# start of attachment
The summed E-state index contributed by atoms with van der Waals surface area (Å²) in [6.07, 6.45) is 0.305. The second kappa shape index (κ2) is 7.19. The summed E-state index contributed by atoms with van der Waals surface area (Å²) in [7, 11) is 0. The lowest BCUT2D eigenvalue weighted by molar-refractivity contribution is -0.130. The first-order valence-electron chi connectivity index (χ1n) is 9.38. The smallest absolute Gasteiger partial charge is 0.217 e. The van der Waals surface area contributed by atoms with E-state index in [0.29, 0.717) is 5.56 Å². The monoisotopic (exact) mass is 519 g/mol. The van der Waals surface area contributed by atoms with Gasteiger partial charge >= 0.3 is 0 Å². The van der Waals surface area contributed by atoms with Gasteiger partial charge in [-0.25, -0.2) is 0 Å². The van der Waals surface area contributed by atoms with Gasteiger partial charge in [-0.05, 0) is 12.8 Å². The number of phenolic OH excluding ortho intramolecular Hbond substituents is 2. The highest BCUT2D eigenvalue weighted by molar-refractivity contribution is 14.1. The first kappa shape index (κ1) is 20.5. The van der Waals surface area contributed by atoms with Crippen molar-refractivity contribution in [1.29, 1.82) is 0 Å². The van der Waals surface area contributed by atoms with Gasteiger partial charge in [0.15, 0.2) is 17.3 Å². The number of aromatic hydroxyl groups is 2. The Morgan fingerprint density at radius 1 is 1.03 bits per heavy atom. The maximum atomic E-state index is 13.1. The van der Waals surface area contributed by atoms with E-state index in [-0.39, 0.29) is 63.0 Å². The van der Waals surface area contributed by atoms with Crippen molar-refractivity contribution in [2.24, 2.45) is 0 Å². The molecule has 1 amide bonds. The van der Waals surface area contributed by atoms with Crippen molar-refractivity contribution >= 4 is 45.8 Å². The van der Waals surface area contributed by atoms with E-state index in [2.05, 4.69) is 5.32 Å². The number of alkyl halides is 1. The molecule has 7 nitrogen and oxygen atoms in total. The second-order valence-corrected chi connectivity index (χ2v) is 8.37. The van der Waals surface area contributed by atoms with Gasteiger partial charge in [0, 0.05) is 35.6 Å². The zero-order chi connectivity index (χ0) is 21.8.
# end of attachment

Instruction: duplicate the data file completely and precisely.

The summed E-state index contributed by atoms with van der Waals surface area (Å²) in [6.07, 6.45) is 0.305. The second kappa shape index (κ2) is 7.19. The summed E-state index contributed by atoms with van der Waals surface area (Å²) in [7, 11) is 0. The lowest BCUT2D eigenvalue weighted by molar-refractivity contribution is -0.130. The first-order valence-electron chi connectivity index (χ1n) is 9.38. The smallest absolute Gasteiger partial charge is 0.217 e. The van der Waals surface area contributed by atoms with E-state index in [0.29, 0.717) is 5.56 Å². The monoisotopic (exact) mass is 519 g/mol. The van der Waals surface area contributed by atoms with Gasteiger partial charge >= 0.3 is 0 Å². The van der Waals surface area contributed by atoms with Gasteiger partial charge in [-0.25, -0.2) is 0 Å². The van der Waals surface area contributed by atoms with Gasteiger partial charge in [-0.05, 0) is 12.8 Å². The number of phenolic OH excluding ortho intramolecular Hbond substituents is 2. The highest BCUT2D eigenvalue weighted by molar-refractivity contribution is 14.1. The first kappa shape index (κ1) is 20.5. The van der Waals surface area contributed by atoms with Crippen molar-refractivity contribution in [1.29, 1.82) is 0 Å². The van der Waals surface area contributed by atoms with Gasteiger partial charge in [0.15, 0.2) is 17.3 Å². The number of aromatic hydroxyl groups is 2. The Morgan fingerprint density at radius 1 is 1.03 bits per heavy atom. The maximum atomic E-state index is 13.1. The van der Waals surface area contributed by atoms with E-state index in [-0.39, 0.29) is 63.0 Å². The van der Waals surface area contributed by atoms with Crippen molar-refractivity contribution in [2.24, 2.45) is 0 Å². The molecule has 1 amide bonds. The van der Waals surface area contributed by atoms with Crippen molar-refractivity contribution >= 4 is 45.8 Å². The van der Waals surface area contributed by atoms with E-state index in [2.05, 4.69) is 5.32 Å². The number of alkyl halides is 1. The molecule has 7 nitrogen and oxygen atoms in total. The second-order valence-corrected chi connectivity index (χ2v) is 8.37. The van der Waals surface area contributed by atoms with Gasteiger partial charge in [0, 0.05) is 35.6 Å². The zero-order chi connectivity index (χ0) is 21.8.